Investors facing fallout from political chaos



f ever there was a time when Britain was crying out for a government with authority and purpose it is now.

The crises are piling up, many the complex interacting consequences of that trio of seismic events, Brexit, the pandemic and the Ukraine war. Not least of these is the economy’s steady and apparently inexorable drift towards recession.

The financial markets gave their own vote of no confidence in Boris Johnson’s desperately weakened leadership this morning by marking the pound down another three quarters of a cent against the dollar.

There will be no respite. The extreme turbulence at Westminster will carry on for the foreseeable future and could even intensify after what is likely to be two disastrous by-election results for the Tories later this month.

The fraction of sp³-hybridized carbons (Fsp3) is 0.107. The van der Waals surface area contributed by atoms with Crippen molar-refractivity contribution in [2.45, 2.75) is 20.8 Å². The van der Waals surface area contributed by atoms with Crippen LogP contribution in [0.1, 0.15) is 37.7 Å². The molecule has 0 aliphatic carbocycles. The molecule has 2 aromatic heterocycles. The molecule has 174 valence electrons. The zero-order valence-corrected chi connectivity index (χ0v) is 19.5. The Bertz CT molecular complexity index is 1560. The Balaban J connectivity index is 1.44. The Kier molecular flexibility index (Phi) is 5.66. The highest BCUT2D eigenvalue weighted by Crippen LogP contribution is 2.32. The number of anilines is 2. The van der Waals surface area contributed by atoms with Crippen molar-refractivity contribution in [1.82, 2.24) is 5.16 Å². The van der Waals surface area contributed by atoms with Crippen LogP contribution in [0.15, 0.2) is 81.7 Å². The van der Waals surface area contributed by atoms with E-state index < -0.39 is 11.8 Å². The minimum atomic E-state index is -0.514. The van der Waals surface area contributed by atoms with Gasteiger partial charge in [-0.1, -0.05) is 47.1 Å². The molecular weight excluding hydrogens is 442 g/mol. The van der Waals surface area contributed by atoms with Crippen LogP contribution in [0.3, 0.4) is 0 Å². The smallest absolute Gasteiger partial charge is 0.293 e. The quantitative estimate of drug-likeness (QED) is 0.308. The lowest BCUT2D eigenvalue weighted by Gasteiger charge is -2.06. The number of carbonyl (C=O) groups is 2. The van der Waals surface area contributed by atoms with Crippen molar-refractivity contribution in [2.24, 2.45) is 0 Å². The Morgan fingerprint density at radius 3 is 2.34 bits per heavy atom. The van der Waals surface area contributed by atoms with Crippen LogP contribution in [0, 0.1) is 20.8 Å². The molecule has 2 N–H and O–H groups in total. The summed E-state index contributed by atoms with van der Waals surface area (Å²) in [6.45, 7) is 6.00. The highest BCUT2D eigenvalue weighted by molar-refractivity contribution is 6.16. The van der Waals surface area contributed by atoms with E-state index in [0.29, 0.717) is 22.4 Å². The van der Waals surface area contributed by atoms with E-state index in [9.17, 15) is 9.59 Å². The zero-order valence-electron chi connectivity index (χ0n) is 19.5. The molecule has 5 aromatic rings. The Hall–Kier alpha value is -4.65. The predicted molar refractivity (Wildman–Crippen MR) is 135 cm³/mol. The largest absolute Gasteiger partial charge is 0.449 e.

Meanwhile Rishi Sunak’s in-tray will continue to pile up – inflation, borrowing, interest rates, tax, stalling growth, labour shortages – even as he is being sounded out as a leadership candidate should Johnson fall.

There’s nothing like having your mind on the job in a crisis.

One of the oldest clichés about the City is that is abhors uncertainty. But that is what it is going to get for the rest of this year.

That augurs very badly for the financial markets and the wider UK economy. The consensus seems to be that Johnson is now fatally wounded and it is a question of if not when.

In the meantime investors, consumers and businesses alike will have to find ways of coping with the fallout from perpetual political chaos.

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